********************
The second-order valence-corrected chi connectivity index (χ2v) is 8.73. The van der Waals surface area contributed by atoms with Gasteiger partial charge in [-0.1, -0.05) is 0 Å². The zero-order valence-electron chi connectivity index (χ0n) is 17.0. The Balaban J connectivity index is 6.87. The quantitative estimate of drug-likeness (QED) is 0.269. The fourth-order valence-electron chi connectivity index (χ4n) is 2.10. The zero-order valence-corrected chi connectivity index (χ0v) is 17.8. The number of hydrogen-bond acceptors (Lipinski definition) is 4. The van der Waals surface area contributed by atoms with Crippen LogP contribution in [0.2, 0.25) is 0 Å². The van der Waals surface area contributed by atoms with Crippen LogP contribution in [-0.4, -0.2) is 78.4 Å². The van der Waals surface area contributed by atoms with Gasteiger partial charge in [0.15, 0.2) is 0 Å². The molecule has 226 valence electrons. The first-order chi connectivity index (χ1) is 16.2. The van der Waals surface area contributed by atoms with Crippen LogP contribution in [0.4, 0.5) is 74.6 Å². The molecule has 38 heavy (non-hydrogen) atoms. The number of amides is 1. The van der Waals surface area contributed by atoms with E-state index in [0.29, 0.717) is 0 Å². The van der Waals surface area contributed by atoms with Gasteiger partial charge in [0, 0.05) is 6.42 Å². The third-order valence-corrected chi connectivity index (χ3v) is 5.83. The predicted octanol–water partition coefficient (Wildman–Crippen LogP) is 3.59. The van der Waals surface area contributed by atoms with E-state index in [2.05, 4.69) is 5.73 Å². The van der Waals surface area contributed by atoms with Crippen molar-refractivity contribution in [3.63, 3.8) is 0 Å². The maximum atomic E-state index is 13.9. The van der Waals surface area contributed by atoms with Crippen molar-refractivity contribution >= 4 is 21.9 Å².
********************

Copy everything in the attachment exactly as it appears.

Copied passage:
The second-order valence-corrected chi connectivity index (χ2v) is 8.73. The van der Waals surface area contributed by atoms with Gasteiger partial charge in [-0.1, -0.05) is 0 Å². The zero-order valence-electron chi connectivity index (χ0n) is 17.0. The Balaban J connectivity index is 6.87. The quantitative estimate of drug-likeness (QED) is 0.269. The fourth-order valence-electron chi connectivity index (χ4n) is 2.10. The zero-order valence-corrected chi connectivity index (χ0v) is 17.8. The number of hydrogen-bond acceptors (Lipinski definition) is 4. The van der Waals surface area contributed by atoms with Crippen LogP contribution in [0.2, 0.25) is 0 Å². The van der Waals surface area contributed by atoms with Crippen LogP contribution in [-0.4, -0.2) is 78.4 Å². The van der Waals surface area contributed by atoms with Gasteiger partial charge in [0.15, 0.2) is 0 Å². The molecule has 226 valence electrons. The first-order chi connectivity index (χ1) is 16.2. The van der Waals surface area contributed by atoms with Crippen LogP contribution in [0.4, 0.5) is 74.6 Å². The molecule has 38 heavy (non-hydrogen) atoms. The number of amides is 1. The van der Waals surface area contributed by atoms with E-state index in [0.29, 0.717) is 0 Å². The van der Waals surface area contributed by atoms with Gasteiger partial charge in [0, 0.05) is 6.42 Å². The third-order valence-corrected chi connectivity index (χ3v) is 5.83. The predicted octanol–water partition coefficient (Wildman–Crippen LogP) is 3.59. The van der Waals surface area contributed by atoms with E-state index in [2.05, 4.69) is 5.73 Å². The van der Waals surface area contributed by atoms with Crippen molar-refractivity contribution in [3.63, 3.8) is 0 Å². The maximum atomic E-state index is 13.9. The van der Waals surface area contributed by atoms with Crippen molar-refractivity contribution >= 4 is 21.9 Å².